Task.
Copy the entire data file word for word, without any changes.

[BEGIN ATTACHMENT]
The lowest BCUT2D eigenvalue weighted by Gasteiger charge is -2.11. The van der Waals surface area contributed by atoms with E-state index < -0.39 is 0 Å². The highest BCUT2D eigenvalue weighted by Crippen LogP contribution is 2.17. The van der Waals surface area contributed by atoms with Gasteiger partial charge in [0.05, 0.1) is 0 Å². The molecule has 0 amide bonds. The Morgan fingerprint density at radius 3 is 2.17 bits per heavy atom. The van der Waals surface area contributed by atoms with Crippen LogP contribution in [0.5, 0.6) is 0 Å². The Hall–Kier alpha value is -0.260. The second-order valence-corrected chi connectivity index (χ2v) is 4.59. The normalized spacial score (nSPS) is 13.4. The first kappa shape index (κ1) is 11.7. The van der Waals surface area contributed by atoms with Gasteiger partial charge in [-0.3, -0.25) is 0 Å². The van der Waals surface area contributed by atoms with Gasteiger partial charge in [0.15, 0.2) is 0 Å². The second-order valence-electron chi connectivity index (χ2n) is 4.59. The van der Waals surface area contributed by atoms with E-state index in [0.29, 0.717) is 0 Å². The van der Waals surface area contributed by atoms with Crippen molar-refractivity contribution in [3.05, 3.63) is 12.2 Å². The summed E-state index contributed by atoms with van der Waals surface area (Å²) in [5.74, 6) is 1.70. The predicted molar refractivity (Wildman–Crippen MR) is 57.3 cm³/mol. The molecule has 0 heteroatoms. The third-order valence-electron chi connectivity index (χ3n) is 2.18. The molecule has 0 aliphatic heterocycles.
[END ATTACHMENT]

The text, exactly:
The lowest BCUT2D eigenvalue weighted by Gasteiger charge is -2.11. The van der Waals surface area contributed by atoms with E-state index < -0.39 is 0 Å². The highest BCUT2D eigenvalue weighted by Crippen LogP contribution is 2.17. The van der Waals surface area contributed by atoms with Gasteiger partial charge in [0.05, 0.1) is 0 Å². The molecule has 0 amide bonds. The Morgan fingerprint density at radius 3 is 2.17 bits per heavy atom. The van der Waals surface area contributed by atoms with Crippen LogP contribution in [0.5, 0.6) is 0 Å². The Hall–Kier alpha value is -0.260. The second-order valence-corrected chi connectivity index (χ2v) is 4.59. The normalized spacial score (nSPS) is 13.4. The first kappa shape index (κ1) is 11.7. The van der Waals surface area contributed by atoms with Gasteiger partial charge in [-0.3, -0.25) is 0 Å². The van der Waals surface area contributed by atoms with Gasteiger partial charge in [0.15, 0.2) is 0 Å². The second-order valence-electron chi connectivity index (χ2n) is 4.59. The van der Waals surface area contributed by atoms with E-state index in [0.29, 0.717) is 0 Å². The van der Waals surface area contributed by atoms with Crippen molar-refractivity contribution in [3.05, 3.63) is 12.2 Å². The summed E-state index contributed by atoms with van der Waals surface area (Å²) in [5.74, 6) is 1.70. The predicted molar refractivity (Wildman–Crippen MR) is 57.3 cm³/mol. The molecule has 0 heteroatoms. The third-order valence-electron chi connectivity index (χ3n) is 2.18. The molecule has 0 aliphatic heterocycles.